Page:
|Tamil cause consumes and divides brothers|
|Monday, 06 April 2009|
Sri Lanka violence repels two while a third clings to hope
It started 30 years ago with a Somerville post office box registered to a grandiose name: the Embassy of Eelam.
Three brothers from Sri Lanka who lived on Mount Vernon Street turned their dining room into an international headquarters for the struggle to create a homeland for the ethnic Tamil minority. It would be called Eelam.
They lobbied state and local officials about the abuse of Tamils at the hands of the Sri Lankan government, prompting a Massachusetts boycott. Then-Governor Edward J. King announced his support for a Tamil homeland. Their lobbying boosted a Tamil rebel army fighting in Sri Lanka.
But since then, the rebels have killed thousands with suicide bombs, and were declared terrorists by the United States. The 25-year civil war, fueled in part by donations from local Tamils, has become one of the longest, bloodiest wars in the world, with more than 70,000 dead. And now, the rebels are on the verge of defeat.
That has left some of the roughly 2,000 Tamils in Boston grappling with the possibility that Eelam might never be achieved. They are also faced with the reality that their most cherished cause is now inextricably linked to a guerrilla war that pioneered the use of suicide bombings.
"We used to be the victims," said Sritharan Thillaiampalam, a 69-year-old former Bank of Boston employee who helped spearhead the Eelam movement with his two brothers but is now disillusioned. "Later, a group of people started taking up arms, killing people, killing each other. That's how it changed."
But 2 miles away, his older brother, Sri Thillaiampalam, a 70-year-old former freight company assistant manager at Logan Airport, hasn't given up on the dream of Eelam. He calls the Tigers "defenders" of the Tamils.
"My brother used to be my secretary general," Sri lamented. "But now he has lost his way."
There was a time when it seemed like the fate of Eelam lay on Mount Vernon Street. That was where the Thillaiampalam clan - five boys and five girls - all moved during the 1970s.
While many other Tamils in America avoided politics, fearing retribution against relatives back home, the Thillaiampalams were all in Massachusetts, so they threw themselves into the cause.
As children, the brothers grew up in a time of relative peace in Sri Lanka, then known as Ceylon, an island off India's coast roughly the size of West Virginia.
In the early 1940s, when they were boys, the island was a British colony. Sinhalese, who make up 74 percent of the population, were mostly Buddhists living in the south, while Tamils, who make up roughly 18 percent, were mostly Hindus in the north.
Living on the outskirts of Jaffna, a city populated by Tamils, the brothers played with the few Sinhalese classmates there and learned the Sinhalese language in school from Buddhist monks. But in 1956, shortly after the country gained independence, the Sri Lankan government declared Sinhalese to be the only official language, forcing many Tamils - including some Thillaiampalam relatives - out of government jobs. When Tamils protested, they were beaten by thugs.
At the time, Sritharan was a teenager fascinated by politics. He protested by defacing the Sinhalese words on the license plates of government buses - and landed in jail.
"My mother scolded me - 'Why did you get involved?'" he recalled.
In 1961, he joined a strike that shut down government offices.
A decade later, seeking to advance his career, Sritharan moved to Somerville to live with his older brother, Srikanthan, an engineer. Sritharan got a job with the Bank of Boston, while his wife became an insurance analyst at John Hancock. Within a year, they bought their own Somerville three-decker.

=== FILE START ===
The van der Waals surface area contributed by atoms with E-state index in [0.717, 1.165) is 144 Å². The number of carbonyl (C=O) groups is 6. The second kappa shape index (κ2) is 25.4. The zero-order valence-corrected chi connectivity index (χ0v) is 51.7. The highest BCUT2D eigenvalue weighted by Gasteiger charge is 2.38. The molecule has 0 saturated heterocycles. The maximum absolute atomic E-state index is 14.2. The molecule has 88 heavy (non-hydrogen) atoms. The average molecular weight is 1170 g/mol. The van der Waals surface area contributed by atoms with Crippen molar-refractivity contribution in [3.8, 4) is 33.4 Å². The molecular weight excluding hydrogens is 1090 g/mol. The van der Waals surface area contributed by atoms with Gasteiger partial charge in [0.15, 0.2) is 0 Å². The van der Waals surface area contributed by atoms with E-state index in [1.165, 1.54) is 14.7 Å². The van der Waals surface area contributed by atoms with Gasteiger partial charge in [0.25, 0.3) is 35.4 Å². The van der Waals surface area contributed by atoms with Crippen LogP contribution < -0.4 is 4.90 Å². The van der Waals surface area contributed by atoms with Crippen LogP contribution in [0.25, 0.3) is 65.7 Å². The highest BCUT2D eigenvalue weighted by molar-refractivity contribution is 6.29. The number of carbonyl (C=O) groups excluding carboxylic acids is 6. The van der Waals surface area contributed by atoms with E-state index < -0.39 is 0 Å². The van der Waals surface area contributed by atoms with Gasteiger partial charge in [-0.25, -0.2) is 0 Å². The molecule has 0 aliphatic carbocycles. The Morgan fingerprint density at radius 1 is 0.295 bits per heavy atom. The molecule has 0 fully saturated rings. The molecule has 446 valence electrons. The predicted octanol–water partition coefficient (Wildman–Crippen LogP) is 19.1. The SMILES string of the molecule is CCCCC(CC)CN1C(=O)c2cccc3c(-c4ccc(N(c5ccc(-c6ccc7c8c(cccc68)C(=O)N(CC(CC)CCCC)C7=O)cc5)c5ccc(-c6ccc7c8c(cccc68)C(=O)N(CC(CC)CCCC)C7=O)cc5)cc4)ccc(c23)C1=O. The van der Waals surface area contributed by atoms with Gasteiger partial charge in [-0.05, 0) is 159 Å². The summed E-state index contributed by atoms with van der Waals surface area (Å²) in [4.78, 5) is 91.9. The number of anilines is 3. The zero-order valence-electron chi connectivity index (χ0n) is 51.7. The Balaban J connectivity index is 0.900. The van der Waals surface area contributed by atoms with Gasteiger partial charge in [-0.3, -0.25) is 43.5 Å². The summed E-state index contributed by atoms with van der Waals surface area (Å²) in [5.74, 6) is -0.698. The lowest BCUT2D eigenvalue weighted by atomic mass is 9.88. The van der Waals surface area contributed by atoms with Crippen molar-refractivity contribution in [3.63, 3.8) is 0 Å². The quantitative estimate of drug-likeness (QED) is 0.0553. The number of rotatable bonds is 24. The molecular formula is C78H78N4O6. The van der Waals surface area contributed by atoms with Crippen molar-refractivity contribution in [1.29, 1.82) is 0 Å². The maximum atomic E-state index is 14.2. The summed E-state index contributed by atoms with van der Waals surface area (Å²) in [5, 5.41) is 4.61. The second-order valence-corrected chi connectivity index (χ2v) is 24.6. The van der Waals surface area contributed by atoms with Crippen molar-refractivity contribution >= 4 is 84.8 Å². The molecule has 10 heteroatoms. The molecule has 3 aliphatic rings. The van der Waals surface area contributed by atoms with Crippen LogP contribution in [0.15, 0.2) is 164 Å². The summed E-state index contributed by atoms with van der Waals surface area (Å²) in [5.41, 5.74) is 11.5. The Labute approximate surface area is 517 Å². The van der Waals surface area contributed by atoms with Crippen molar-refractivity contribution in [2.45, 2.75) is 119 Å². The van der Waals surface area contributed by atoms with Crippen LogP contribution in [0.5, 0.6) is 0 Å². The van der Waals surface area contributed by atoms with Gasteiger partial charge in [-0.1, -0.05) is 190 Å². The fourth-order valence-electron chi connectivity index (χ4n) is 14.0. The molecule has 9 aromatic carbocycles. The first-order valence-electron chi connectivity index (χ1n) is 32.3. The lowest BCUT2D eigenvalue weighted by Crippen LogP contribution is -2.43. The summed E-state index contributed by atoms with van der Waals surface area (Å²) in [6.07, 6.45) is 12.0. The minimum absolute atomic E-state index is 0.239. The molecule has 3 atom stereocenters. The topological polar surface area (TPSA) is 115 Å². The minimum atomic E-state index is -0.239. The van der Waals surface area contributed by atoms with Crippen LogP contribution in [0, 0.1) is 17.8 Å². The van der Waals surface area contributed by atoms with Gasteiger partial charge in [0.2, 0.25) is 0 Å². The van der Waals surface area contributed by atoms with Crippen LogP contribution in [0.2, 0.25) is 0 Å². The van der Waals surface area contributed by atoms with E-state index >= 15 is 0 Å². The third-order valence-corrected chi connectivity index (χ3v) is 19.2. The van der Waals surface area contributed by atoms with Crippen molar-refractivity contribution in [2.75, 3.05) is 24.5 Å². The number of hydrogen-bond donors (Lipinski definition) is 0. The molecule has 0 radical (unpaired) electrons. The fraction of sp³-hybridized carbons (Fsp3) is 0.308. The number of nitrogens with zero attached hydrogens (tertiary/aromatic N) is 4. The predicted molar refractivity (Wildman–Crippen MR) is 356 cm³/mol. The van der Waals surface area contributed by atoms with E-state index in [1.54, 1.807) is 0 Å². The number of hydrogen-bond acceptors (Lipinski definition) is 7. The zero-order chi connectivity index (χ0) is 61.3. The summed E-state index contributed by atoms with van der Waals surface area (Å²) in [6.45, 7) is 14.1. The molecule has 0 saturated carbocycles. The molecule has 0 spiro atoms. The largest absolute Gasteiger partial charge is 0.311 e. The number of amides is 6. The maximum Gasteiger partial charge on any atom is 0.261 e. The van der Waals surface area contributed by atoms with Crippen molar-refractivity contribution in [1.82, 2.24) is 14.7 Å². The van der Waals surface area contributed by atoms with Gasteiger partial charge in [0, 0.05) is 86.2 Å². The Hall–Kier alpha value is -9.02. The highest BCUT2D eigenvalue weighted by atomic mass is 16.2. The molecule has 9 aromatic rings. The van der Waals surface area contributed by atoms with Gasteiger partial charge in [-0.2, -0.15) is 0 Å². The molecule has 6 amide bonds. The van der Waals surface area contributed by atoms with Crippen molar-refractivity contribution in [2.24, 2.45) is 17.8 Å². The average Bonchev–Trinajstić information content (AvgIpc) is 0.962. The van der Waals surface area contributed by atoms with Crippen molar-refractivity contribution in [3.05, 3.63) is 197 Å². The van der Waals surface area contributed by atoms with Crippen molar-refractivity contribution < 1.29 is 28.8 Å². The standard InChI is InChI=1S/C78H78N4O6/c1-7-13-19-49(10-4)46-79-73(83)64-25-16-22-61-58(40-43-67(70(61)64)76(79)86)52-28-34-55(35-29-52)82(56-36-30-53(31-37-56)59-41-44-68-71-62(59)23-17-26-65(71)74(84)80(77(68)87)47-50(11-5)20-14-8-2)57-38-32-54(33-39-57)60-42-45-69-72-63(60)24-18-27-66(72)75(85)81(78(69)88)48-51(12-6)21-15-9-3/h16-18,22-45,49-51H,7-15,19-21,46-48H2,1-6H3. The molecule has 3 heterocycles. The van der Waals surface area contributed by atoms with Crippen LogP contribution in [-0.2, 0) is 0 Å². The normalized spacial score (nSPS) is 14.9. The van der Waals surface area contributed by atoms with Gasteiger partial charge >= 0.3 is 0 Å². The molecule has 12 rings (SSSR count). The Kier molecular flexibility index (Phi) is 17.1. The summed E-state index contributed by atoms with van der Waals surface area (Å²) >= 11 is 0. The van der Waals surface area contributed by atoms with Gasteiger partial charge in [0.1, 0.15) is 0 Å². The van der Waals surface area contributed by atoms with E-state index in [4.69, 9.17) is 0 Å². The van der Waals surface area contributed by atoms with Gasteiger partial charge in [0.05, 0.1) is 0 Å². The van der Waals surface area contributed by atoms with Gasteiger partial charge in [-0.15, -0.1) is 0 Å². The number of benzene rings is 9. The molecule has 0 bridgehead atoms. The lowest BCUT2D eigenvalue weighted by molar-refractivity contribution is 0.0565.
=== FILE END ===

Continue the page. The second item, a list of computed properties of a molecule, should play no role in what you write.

"We always thought we would return to Sri Lanka," he said. "But things kept getting worse."
By the late 1970s, some of Sritharan's friends in Sri Lanka formed a new nonviolent political party, the Tamil United Liberation Front, which demanded a separate state. In 1977, it became the largest opposition bloc in Sri Lanka's Parliament. But its separatist views were swiftly outlawed.
Frustrated, many Tamils took up arms, joining a group of militants called the Liberation Tigers of Tamil Eelam. (Eelam is a word in ancient Tamil literature that appears to refer to Sri Lanka.) Led by Velupillai Prabhakaran, an elusive guerrilla leader who inspires cult like devotion, the militants killed 13 Sri Lankan soldiers in 1983. Riots and revenge killings followed, sparking a mass Tamil exodus.
- gregarious and persistent - helped form a new group along with their older brother: the Eelam Tamil Association of America.
They opened a PO Box and got vanity license plates - Eelam One and Eelam Two. They lobbied their state representative, Marie Howe, an Irish-American who sympathized with their tales of marginalization and struggle. Every time Howe had a function, the whole Thillaiampalam clan would show up. (Howe did not return calls seeking comment.)
Howe persuaded Governor King to declare his support for Eelam and pushed through a divestment resolution modeled on the antiapartheid campaign. She introduced the brothers to Senator Edward M. Kennedy and John F. Kerry, a rising star in politics. Howe also helped get Somerville to declare Eelam Tamil Day, and to become a sister city to Trincomalee, a Sri Lankan port claimed by both Tamils and Sinhalese. A series of Somerville mayors, including Michael Capuano, raised a Tamil United Liberation Front flag over City Hall.
The brothers met then-House Speaker Thomas P. "Tip" O'Neill at a clambake fund-raiser and posed with him for a photo, creating the illusion that power brokers in Washington were dedicated to Eelam.
"It had a big impact back home," Sritharan said. "They thought the US government was backing us fully. They thought we are millionaires here, giving money to Kerry and Kennedy, so that they were in our pockets."
The brothers' success shocked the Sri Lankan government, which complained to the State Department. But it impressed Tamil politicians, who began to make regular US visits to meet the brothers, who in turn introduced them to politicians and State Department officials, helping to block millions in foreign aid to Sri Lanka.
The brothers caught the attention of India, a regional superpower with a Tamil population of its own. They met Prime Minister Indira Gandhi, and her son and successor, Rajiv Gandhi, and begged for India's intervention.
The brothers also met with Tiger militants in India.
"We thought they were doing a great thing, sacrificing their lives to fight the Sri Lankan Army," said Sritharan. "We called them our younger brothers. Through emissaries, [Tiger leader] Prabhakaran would say, 'Send us money.' "
In 1984, Sri helped orchestrate a successful meeting between Indira Ghandi and Tamil militants who were seeking weapons and training from India, including Prabhakaran.
"They looked at me as someone who would make the world move," Sri said. "They asked me to be part of the team. I said no. I had to draw a line, where I get off. I'm not getting involved in fighting."
In 1986, the brothers held a conference in New York and invited militants to participate, according to Sritharan.